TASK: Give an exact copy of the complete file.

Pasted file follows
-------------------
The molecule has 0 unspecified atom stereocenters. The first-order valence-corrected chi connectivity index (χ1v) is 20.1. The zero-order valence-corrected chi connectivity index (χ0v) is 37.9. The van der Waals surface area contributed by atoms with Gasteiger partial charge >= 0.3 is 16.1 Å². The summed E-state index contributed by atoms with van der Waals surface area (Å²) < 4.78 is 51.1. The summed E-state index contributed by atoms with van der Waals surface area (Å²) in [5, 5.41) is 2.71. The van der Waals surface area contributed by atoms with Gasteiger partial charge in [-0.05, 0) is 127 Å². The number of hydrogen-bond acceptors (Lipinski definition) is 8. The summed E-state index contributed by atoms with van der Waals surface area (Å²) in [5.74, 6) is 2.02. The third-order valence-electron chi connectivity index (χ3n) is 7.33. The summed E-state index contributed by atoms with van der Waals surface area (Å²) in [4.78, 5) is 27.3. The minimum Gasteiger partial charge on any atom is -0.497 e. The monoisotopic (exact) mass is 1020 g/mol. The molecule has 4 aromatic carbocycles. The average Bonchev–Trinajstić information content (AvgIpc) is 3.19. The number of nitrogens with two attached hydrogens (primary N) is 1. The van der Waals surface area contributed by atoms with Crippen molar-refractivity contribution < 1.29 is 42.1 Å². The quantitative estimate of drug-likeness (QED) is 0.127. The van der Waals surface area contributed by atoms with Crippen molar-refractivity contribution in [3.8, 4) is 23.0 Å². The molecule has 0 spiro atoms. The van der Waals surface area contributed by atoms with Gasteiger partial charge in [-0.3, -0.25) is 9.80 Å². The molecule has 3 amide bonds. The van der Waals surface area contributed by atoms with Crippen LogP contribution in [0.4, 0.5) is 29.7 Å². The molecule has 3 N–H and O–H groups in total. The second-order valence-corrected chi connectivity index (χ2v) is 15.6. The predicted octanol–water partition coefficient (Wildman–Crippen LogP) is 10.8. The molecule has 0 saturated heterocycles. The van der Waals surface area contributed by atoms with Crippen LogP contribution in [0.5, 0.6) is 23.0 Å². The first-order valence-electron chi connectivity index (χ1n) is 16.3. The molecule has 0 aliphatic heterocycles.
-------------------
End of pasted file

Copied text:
The molecule has 0 unspecified atom stereocenters. The first-order valence-corrected chi connectivity index (χ1v) is 20.1. The zero-order valence-corrected chi connectivity index (χ0v) is 37.9. The van der Waals surface area contributed by atoms with Gasteiger partial charge >= 0.3 is 16.1 Å². The summed E-state index contributed by atoms with van der Waals surface area (Å²) < 4.78 is 51.1. The summed E-state index contributed by atoms with van der Waals surface area (Å²) in [5, 5.41) is 2.71. The van der Waals surface area contributed by atoms with Gasteiger partial charge in [-0.05, 0) is 127 Å². The number of hydrogen-bond acceptors (Lipinski definition) is 8. The summed E-state index contributed by atoms with van der Waals surface area (Å²) in [5.74, 6) is 2.02. The third-order valence-electron chi connectivity index (χ3n) is 7.33. The summed E-state index contributed by atoms with van der Waals surface area (Å²) in [4.78, 5) is 27.3. The minimum Gasteiger partial charge on any atom is -0.497 e. The monoisotopic (exact) mass is 1020 g/mol. The molecule has 4 aromatic carbocycles. The average Bonchev–Trinajstić information content (AvgIpc) is 3.19. The number of nitrogens with two attached hydrogens (primary N) is 1. The van der Waals surface area contributed by atoms with Crippen molar-refractivity contribution < 1.29 is 42.1 Å². The quantitative estimate of drug-likeness (QED) is 0.127. The van der Waals surface area contributed by atoms with Crippen molar-refractivity contribution in [3.8, 4) is 23.0 Å². The molecule has 0 spiro atoms. The van der Waals surface area contributed by atoms with Gasteiger partial charge in [-0.3, -0.25) is 9.80 Å². The molecule has 3 amide bonds. The van der Waals surface area contributed by atoms with Crippen LogP contribution in [0.4, 0.5) is 29.7 Å². The molecule has 3 N–H and O–H groups in total. The second-order valence-corrected chi connectivity index (χ2v) is 15.6. The predicted octanol–water partition coefficient (Wildman–Crippen LogP) is 10.8. The molecule has 0 saturated heterocycles. The van der Waals surface area contributed by atoms with Crippen LogP contribution in [0.5, 0.6) is 23.0 Å². The first-order valence-electron chi connectivity index (χ1n) is 16.3. The molecule has 0 aliphatic heterocycles.